Sault Ste. Marie, Michigan, is home to little else other than Lake Superior State University. LSSU as it’s known, has one special claim to fame, its annual List of Words Banished from the Queen’s English for Mis-Use, Over-Use and General Uselessness. Started in 1976, the list receives hundreds of nominations each year from all around the world.
Respectfully, I would like to submit an entry for consideration in this year’s much-celebrated list. LSSU, I submit that the term “public servant” be banished from the Queen’s English. To demonstrate the merit of my submission, I direct your attention to the recently declared teachers’ strike in the City of Chicago.
On Thursday, Oct. 17, the Chicago Teachers Union officially walked out of classrooms and walked onto picket lines. Approximately 25,000 public school teachers — formerly known as public servants — have walked off the job after rejecting a 16 percent pay increase, along with other concessions, offered by Chicago’s new mayor, Lori Lightfoot. (Apparently a 16 percent raise in the Trump economy just doesn’t seem like that much.)
While they will still be showing up at school each day during the strike, it won’t be to teach. Instead, they will stand in front of their respective school buildings and whine to the taxpaying citizens of Chicago, a city within a state that is ranked dead last in fiscal stability, to sacrifice even more of their hard-earned money.
All of the particulars about the teachers’ demands and the city’s offers are beyond the scope of this piece and they really aren’t relevant. What is relevant is that the Chicago Teachers Union, a part of the American Federation of Teachers, is just the latest public-sector union in Illinois to demand more blood from an already bled-dry tax base.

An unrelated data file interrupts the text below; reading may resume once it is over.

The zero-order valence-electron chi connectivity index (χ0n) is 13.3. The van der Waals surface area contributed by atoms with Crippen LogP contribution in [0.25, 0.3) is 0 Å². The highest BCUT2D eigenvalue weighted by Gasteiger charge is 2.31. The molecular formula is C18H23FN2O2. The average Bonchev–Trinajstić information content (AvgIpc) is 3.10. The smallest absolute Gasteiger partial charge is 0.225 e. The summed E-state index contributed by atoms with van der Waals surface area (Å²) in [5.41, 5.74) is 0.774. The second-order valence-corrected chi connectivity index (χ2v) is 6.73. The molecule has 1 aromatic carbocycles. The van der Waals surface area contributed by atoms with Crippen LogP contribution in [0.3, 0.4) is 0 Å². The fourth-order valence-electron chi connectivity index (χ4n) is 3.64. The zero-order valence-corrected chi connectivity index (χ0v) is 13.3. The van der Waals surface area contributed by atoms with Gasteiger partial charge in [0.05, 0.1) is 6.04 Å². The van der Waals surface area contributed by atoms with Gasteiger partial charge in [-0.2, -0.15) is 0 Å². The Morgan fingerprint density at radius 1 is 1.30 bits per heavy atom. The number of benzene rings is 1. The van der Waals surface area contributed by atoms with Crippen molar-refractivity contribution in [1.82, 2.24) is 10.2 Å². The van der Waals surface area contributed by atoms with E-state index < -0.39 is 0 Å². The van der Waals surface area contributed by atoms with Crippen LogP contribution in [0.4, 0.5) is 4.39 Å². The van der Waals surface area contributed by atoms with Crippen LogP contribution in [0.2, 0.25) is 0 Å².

Illinois is a dead-state-walking fiscally. The largest source of the problem is a pension system that is constitutionally protected at the state level. This means that pension obligations have to be honored before all others. The state can even redirect monies appropriated to individual municipalities for necessary public services and funnel them to pension fund liabilities. This has the Bizarro World effect of forcing cities to lay off active firemen and policemen in order to pay for the retired ones.
The total unfunded public-employee pension liability in Illinois now stands at $134 billion with the teachers’ union share of that amounting to $75 billion. In fact, the National Council on Teacher Quality already gives the Illinois teachers’ pension fund the lowest rankings in categories of sustainability, transparency and flexibility. The projected state budget deficit for 2020 is $3.2 billion, while Chicago’s forecasted budget deficit for fiscal 2020 stands at $838 million! None of this is sustainable and none of it is being addressed at either the state or local level within Illinois.